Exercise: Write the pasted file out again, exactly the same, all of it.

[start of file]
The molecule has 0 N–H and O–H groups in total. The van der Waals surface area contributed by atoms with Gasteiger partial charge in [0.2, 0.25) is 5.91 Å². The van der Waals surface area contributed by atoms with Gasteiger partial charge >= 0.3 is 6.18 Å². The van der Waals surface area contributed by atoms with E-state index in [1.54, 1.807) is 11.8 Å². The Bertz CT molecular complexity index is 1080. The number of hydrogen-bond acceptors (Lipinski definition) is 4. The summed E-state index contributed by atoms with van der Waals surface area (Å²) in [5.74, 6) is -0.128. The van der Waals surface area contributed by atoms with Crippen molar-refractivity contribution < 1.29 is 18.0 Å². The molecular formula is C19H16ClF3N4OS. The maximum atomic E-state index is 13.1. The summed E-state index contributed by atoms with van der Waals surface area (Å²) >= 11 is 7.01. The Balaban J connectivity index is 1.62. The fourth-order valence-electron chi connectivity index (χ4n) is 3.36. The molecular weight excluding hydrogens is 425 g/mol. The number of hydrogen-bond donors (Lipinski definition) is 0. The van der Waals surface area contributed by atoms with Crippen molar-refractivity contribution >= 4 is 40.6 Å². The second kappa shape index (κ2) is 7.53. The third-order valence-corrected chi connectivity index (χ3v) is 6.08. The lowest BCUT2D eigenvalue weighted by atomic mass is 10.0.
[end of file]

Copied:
The molecule has 0 N–H and O–H groups in total. The van der Waals surface area contributed by atoms with Gasteiger partial charge in [0.2, 0.25) is 5.91 Å². The van der Waals surface area contributed by atoms with Gasteiger partial charge >= 0.3 is 6.18 Å². The van der Waals surface area contributed by atoms with E-state index in [1.54, 1.807) is 11.8 Å². The Bertz CT molecular complexity index is 1080. The number of hydrogen-bond acceptors (Lipinski definition) is 4. The summed E-state index contributed by atoms with van der Waals surface area (Å²) in [5.74, 6) is -0.128. The van der Waals surface area contributed by atoms with Crippen molar-refractivity contribution < 1.29 is 18.0 Å². The molecular formula is C19H16ClF3N4OS. The maximum atomic E-state index is 13.1. The summed E-state index contributed by atoms with van der Waals surface area (Å²) >= 11 is 7.01. The Balaban J connectivity index is 1.62. The fourth-order valence-electron chi connectivity index (χ4n) is 3.36. The molecular weight excluding hydrogens is 425 g/mol. The number of hydrogen-bond donors (Lipinski definition) is 0. The van der Waals surface area contributed by atoms with Crippen molar-refractivity contribution >= 4 is 40.6 Å². The second kappa shape index (κ2) is 7.53. The third-order valence-corrected chi connectivity index (χ3v) is 6.08. The lowest BCUT2D eigenvalue weighted by atomic mass is 10.0.